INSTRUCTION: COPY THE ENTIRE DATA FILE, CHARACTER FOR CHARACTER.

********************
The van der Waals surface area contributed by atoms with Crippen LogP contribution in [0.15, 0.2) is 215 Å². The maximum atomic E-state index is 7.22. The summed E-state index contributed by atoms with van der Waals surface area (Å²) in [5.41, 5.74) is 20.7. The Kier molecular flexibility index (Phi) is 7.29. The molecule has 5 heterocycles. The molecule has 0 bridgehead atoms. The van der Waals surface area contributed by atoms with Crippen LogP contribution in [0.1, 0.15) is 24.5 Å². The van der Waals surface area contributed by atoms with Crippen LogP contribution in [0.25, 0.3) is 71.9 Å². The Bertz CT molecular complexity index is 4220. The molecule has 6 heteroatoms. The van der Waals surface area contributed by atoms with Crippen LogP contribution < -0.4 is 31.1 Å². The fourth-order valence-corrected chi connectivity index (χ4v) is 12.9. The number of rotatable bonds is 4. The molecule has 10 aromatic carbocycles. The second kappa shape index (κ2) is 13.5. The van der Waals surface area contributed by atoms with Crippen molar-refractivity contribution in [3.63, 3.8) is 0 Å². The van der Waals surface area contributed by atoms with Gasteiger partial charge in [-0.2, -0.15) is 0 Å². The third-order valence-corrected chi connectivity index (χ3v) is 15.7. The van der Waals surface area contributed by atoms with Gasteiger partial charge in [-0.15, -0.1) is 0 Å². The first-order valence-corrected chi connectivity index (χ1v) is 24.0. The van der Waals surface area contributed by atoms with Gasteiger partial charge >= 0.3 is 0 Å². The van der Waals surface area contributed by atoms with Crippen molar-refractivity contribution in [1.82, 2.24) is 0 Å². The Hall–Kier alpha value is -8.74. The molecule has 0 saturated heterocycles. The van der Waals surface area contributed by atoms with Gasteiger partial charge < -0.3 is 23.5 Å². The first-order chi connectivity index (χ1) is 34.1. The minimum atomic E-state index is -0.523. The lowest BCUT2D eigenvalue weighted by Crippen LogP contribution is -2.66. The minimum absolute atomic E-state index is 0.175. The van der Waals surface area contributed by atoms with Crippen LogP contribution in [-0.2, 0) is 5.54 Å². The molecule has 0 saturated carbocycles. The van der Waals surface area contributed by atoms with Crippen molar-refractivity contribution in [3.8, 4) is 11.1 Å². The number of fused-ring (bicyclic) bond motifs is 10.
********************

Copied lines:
The van der Waals surface area contributed by atoms with Crippen LogP contribution in [0.15, 0.2) is 215 Å². The maximum atomic E-state index is 7.22. The summed E-state index contributed by atoms with van der Waals surface area (Å²) in [5.41, 5.74) is 20.7. The Kier molecular flexibility index (Phi) is 7.29. The molecule has 5 heterocycles. The molecule has 0 bridgehead atoms. The van der Waals surface area contributed by atoms with Crippen LogP contribution in [0.1, 0.15) is 24.5 Å². The van der Waals surface area contributed by atoms with Crippen LogP contribution in [0.25, 0.3) is 71.9 Å². The Bertz CT molecular complexity index is 4220. The molecule has 6 heteroatoms. The van der Waals surface area contributed by atoms with Crippen LogP contribution < -0.4 is 31.1 Å². The fourth-order valence-corrected chi connectivity index (χ4v) is 12.9. The number of rotatable bonds is 4. The molecule has 10 aromatic carbocycles. The second kappa shape index (κ2) is 13.5. The van der Waals surface area contributed by atoms with Crippen molar-refractivity contribution in [3.63, 3.8) is 0 Å². The van der Waals surface area contributed by atoms with Gasteiger partial charge in [-0.2, -0.15) is 0 Å². The third-order valence-corrected chi connectivity index (χ3v) is 15.7. The van der Waals surface area contributed by atoms with Gasteiger partial charge in [-0.15, -0.1) is 0 Å². The first-order valence-corrected chi connectivity index (χ1v) is 24.0. The van der Waals surface area contributed by atoms with Gasteiger partial charge >= 0.3 is 0 Å². The van der Waals surface area contributed by atoms with Crippen molar-refractivity contribution in [1.82, 2.24) is 0 Å². The Hall–Kier alpha value is -8.74. The molecule has 0 saturated heterocycles. The van der Waals surface area contributed by atoms with Gasteiger partial charge < -0.3 is 23.5 Å². The first-order chi connectivity index (χ1) is 34.1. The minimum atomic E-state index is -0.523. The lowest BCUT2D eigenvalue weighted by Crippen LogP contribution is -2.66. The minimum absolute atomic E-state index is 0.175. The van der Waals surface area contributed by atoms with Crippen LogP contribution in [-0.2, 0) is 5.54 Å². The molecule has 0 saturated carbocycles. The van der Waals surface area contributed by atoms with Crippen molar-refractivity contribution in [3.8, 4) is 11.1 Å². The number of fused-ring (bicyclic) bond motifs is 10.